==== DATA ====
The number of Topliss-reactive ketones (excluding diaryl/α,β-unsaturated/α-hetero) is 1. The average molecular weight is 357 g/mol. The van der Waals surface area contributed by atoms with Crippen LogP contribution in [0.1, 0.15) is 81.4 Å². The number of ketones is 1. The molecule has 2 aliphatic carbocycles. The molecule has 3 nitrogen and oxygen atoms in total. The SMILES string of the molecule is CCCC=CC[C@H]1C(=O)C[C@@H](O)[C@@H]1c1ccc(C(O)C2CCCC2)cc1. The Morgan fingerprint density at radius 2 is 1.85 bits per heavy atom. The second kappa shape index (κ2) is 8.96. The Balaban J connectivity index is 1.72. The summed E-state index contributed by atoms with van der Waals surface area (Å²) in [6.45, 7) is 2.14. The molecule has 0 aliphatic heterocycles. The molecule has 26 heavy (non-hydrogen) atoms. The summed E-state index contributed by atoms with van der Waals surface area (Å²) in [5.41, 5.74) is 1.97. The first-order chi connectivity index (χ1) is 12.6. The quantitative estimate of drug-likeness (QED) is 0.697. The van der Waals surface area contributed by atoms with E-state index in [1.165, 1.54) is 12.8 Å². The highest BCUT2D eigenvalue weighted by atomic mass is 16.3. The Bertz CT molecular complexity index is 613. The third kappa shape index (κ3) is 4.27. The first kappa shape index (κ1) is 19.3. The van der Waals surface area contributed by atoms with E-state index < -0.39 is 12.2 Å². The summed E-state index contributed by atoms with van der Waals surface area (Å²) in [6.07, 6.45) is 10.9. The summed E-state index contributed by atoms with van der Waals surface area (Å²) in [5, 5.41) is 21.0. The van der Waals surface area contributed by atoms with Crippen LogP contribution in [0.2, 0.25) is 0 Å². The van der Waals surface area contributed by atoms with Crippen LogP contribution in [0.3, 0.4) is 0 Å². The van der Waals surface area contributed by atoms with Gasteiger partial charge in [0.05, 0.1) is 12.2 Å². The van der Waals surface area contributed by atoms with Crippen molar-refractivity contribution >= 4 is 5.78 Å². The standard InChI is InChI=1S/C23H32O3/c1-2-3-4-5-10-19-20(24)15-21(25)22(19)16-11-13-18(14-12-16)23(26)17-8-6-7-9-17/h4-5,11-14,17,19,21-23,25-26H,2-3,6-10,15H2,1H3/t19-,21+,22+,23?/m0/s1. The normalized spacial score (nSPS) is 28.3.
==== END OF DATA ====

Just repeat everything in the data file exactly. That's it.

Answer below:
The number of Topliss-reactive ketones (excluding diaryl/α,β-unsaturated/α-hetero) is 1. The average molecular weight is 357 g/mol. The van der Waals surface area contributed by atoms with Crippen LogP contribution in [0.1, 0.15) is 81.4 Å². The number of ketones is 1. The molecule has 2 aliphatic carbocycles. The molecule has 3 nitrogen and oxygen atoms in total. The SMILES string of the molecule is CCCC=CC[C@H]1C(=O)C[C@@H](O)[C@@H]1c1ccc(C(O)C2CCCC2)cc1. The Morgan fingerprint density at radius 2 is 1.85 bits per heavy atom. The second kappa shape index (κ2) is 8.96. The Balaban J connectivity index is 1.72. The summed E-state index contributed by atoms with van der Waals surface area (Å²) in [6.45, 7) is 2.14. The molecule has 0 aliphatic heterocycles. The molecule has 26 heavy (non-hydrogen) atoms. The summed E-state index contributed by atoms with van der Waals surface area (Å²) in [5.41, 5.74) is 1.97. The first-order chi connectivity index (χ1) is 12.6. The quantitative estimate of drug-likeness (QED) is 0.697. The van der Waals surface area contributed by atoms with E-state index in [1.165, 1.54) is 12.8 Å². The highest BCUT2D eigenvalue weighted by atomic mass is 16.3. The Bertz CT molecular complexity index is 613. The third kappa shape index (κ3) is 4.27. The first kappa shape index (κ1) is 19.3. The van der Waals surface area contributed by atoms with E-state index < -0.39 is 12.2 Å². The summed E-state index contributed by atoms with van der Waals surface area (Å²) in [6.07, 6.45) is 10.9. The summed E-state index contributed by atoms with van der Waals surface area (Å²) in [5, 5.41) is 21.0. The van der Waals surface area contributed by atoms with Crippen LogP contribution in [0.2, 0.25) is 0 Å². The van der Waals surface area contributed by atoms with Crippen LogP contribution in [0.3, 0.4) is 0 Å². The van der Waals surface area contributed by atoms with Gasteiger partial charge in [0.05, 0.1) is 12.2 Å². The van der Waals surface area contributed by atoms with Crippen molar-refractivity contribution >= 4 is 5.78 Å². The standard InChI is InChI=1S/C23H32O3/c1-2-3-4-5-10-19-20(24)15-21(25)22(19)16-11-13-18(14-12-16)23(26)17-8-6-7-9-17/h4-5,11-14,17,19,21-23,25-26H,2-3,6-10,15H2,1H3/t19-,21+,22+,23?/m0/s1. The normalized spacial score (nSPS) is 28.3.